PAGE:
Indeed, I've met people like that, but it is definitely the exception. I've heard regularly practicing yoga really helps one to sleep anywhere on anything quite comfortably. I just haven't gotten around to testing that yet.

    I guess hammocking in warm weather you don't have to deal with a pad either.

    I have a Nemo backpacking 2man tent as well for when a hammock isn't practical.

    Posted w/ Tapatalk via Android

  19. #19
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    hammock ftw

  20. #20
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    I have a Hennessy Asym and love it. I have a tendency to sleep on my side and it's a heck of a lot more comfortable than any cot, or pad. 3 minutes to set up and take down. Best piece of camping gear I've bought in 10 years.
    Your fear of looking stupid is holding you back.

  21. #21
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    Make sure you can sleep well in a hammock before spending a bunch of money on a fancy one. I have an ENO double I've tried to camp with on numerous occasions and for me, it's less comfortable than sleeping on bare ground. I've had my ENO for 5 years now and it's held up to my big frame (6'5", 250+). I use it almost daily in the summer on my porch.
    Just saying, hammocks seem like a great idea, but they're not for everyone...

  22. #22
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    I just use a cheap fold-away nylon hammock I bought at wal-mart. Works like a charm. I can sleep all day in it.
    I live in Maine and I hate lobster.

  23. #23
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    Quote Originally Posted by Ironchefjon View Post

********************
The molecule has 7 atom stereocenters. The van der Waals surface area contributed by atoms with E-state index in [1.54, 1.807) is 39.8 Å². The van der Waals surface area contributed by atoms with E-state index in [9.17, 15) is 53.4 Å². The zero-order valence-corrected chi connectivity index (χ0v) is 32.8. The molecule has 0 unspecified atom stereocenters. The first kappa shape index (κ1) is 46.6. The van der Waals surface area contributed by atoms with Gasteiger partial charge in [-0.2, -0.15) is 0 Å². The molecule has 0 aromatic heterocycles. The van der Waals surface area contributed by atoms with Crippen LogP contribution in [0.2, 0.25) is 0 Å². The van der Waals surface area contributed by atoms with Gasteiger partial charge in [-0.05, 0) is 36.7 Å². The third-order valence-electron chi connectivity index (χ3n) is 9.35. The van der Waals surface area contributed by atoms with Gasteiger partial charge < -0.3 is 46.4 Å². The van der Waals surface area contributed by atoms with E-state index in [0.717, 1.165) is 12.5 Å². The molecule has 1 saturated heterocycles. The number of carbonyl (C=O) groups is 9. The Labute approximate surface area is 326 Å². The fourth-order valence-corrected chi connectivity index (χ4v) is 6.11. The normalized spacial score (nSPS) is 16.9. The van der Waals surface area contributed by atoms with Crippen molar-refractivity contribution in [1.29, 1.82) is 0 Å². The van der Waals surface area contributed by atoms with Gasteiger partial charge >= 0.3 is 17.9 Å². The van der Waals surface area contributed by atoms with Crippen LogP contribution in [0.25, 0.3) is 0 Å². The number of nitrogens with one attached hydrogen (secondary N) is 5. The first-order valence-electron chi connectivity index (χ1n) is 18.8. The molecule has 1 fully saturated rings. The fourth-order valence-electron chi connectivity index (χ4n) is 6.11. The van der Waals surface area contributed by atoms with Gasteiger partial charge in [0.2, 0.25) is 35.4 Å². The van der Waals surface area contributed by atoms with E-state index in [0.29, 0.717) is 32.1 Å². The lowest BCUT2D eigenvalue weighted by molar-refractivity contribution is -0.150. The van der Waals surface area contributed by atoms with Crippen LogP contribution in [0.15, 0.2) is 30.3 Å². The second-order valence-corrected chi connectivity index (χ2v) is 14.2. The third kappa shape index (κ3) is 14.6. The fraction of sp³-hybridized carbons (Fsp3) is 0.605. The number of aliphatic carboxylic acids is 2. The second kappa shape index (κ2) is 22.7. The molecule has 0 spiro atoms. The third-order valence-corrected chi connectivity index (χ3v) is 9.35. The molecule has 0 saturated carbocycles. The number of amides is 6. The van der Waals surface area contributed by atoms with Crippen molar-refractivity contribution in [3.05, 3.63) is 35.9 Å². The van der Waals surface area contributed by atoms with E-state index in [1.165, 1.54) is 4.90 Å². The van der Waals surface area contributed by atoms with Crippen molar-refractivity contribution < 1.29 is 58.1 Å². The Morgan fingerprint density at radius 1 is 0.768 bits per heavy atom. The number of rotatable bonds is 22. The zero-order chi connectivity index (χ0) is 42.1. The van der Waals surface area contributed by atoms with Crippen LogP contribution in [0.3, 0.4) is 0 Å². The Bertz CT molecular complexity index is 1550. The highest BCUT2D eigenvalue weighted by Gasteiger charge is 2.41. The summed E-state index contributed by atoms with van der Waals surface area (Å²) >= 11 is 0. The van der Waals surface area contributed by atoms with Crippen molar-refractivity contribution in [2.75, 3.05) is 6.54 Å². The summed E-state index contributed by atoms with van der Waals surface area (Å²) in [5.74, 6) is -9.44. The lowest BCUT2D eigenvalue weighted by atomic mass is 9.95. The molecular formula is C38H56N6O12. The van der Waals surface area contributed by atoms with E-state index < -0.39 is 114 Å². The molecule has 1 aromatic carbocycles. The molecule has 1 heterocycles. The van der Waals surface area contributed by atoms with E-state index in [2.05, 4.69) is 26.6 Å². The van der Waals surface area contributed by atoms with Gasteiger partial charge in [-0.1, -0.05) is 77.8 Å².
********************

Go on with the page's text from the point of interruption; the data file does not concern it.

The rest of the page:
I just use a cheap fold-away nylon hammock I bought at wal-mart. Works like a charm. I can sleep all day in it.
    We have way too many biting, flying things here to get away without netting.

    Posted w/ Tapatalk via Android

  24. #24
    gran jefe
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    A mosquito bar (net) is inexpensive, and you can spray the body of the hammock with a permethrin solution. I forget the commercial brand name of that stuff right now. But, yeah, bugs are a hassle, and prolly moreso with a hammock.

  25. #25
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    Quote Originally Posted by ridemtn View Post
    We have way too many biting, flying things here to get away without netting.

    Posted w/ Tapatalk via Android
    Oh, believe me, we have enough skeeters, black flies and horse flies to go around here in Maine. I usually I put on a healthy coating of bug spray and wrap the hammock around me. Buying a mosquito net never crossed my mind, but that's a good idea. I usually always keep a rip-roaring fire going as well, and that seems to help with the bugs.
    I live in Maine and I hate lobster.